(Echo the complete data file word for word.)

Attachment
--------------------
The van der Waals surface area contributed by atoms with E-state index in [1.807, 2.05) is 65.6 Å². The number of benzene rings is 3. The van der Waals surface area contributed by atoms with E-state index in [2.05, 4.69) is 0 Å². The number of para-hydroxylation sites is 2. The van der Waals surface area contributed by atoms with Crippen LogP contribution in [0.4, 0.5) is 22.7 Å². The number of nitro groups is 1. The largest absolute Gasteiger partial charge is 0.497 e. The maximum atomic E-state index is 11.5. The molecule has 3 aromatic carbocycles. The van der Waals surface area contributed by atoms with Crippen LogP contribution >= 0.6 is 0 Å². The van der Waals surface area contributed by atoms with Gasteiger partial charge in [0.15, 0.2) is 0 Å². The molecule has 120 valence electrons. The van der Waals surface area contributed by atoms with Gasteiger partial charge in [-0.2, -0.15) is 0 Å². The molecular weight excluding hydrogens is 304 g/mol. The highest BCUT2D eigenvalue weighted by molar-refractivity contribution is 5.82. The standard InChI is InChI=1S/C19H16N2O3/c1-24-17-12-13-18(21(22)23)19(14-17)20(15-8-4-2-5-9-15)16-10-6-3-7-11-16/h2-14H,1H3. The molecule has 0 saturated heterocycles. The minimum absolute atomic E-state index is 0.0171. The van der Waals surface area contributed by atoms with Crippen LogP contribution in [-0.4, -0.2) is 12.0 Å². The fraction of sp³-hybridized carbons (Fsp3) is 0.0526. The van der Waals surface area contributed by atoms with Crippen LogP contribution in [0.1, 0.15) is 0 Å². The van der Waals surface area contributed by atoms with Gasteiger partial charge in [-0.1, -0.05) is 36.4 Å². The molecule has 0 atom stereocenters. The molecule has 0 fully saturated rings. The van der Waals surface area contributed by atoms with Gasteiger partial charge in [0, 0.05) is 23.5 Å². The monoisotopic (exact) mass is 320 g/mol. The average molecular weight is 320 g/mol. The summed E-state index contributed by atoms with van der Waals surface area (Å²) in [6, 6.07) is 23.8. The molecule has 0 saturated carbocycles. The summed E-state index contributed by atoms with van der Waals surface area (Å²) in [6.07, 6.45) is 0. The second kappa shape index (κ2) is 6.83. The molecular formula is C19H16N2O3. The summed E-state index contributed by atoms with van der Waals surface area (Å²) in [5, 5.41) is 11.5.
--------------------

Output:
The van der Waals surface area contributed by atoms with E-state index in [1.807, 2.05) is 65.6 Å². The number of benzene rings is 3. The van der Waals surface area contributed by atoms with E-state index in [2.05, 4.69) is 0 Å². The number of para-hydroxylation sites is 2. The van der Waals surface area contributed by atoms with Crippen LogP contribution in [0.4, 0.5) is 22.7 Å². The number of nitro groups is 1. The largest absolute Gasteiger partial charge is 0.497 e. The maximum atomic E-state index is 11.5. The molecule has 3 aromatic carbocycles. The van der Waals surface area contributed by atoms with Crippen LogP contribution >= 0.6 is 0 Å². The van der Waals surface area contributed by atoms with Gasteiger partial charge in [0.15, 0.2) is 0 Å². The molecule has 120 valence electrons. The van der Waals surface area contributed by atoms with Gasteiger partial charge in [-0.2, -0.15) is 0 Å². The molecular weight excluding hydrogens is 304 g/mol. The highest BCUT2D eigenvalue weighted by molar-refractivity contribution is 5.82. The standard InChI is InChI=1S/C19H16N2O3/c1-24-17-12-13-18(21(22)23)19(14-17)20(15-8-4-2-5-9-15)16-10-6-3-7-11-16/h2-14H,1H3. The molecule has 0 saturated heterocycles. The minimum absolute atomic E-state index is 0.0171. The van der Waals surface area contributed by atoms with Crippen LogP contribution in [-0.4, -0.2) is 12.0 Å². The fraction of sp³-hybridized carbons (Fsp3) is 0.0526. The van der Waals surface area contributed by atoms with Crippen LogP contribution in [0.1, 0.15) is 0 Å². The van der Waals surface area contributed by atoms with Gasteiger partial charge in [-0.1, -0.05) is 36.4 Å². The molecule has 0 atom stereocenters. The molecule has 0 fully saturated rings. The van der Waals surface area contributed by atoms with Gasteiger partial charge in [0, 0.05) is 23.5 Å². The monoisotopic (exact) mass is 320 g/mol. The average molecular weight is 320 g/mol. The summed E-state index contributed by atoms with van der Waals surface area (Å²) in [6, 6.07) is 23.8. The molecule has 0 saturated carbocycles. The summed E-state index contributed by atoms with van der Waals surface area (Å²) in [6.07, 6.45) is 0. The second kappa shape index (κ2) is 6.83. The molecular formula is C19H16N2O3. The summed E-state index contributed by atoms with van der Waals surface area (Å²) in [5, 5.41) is 11.5.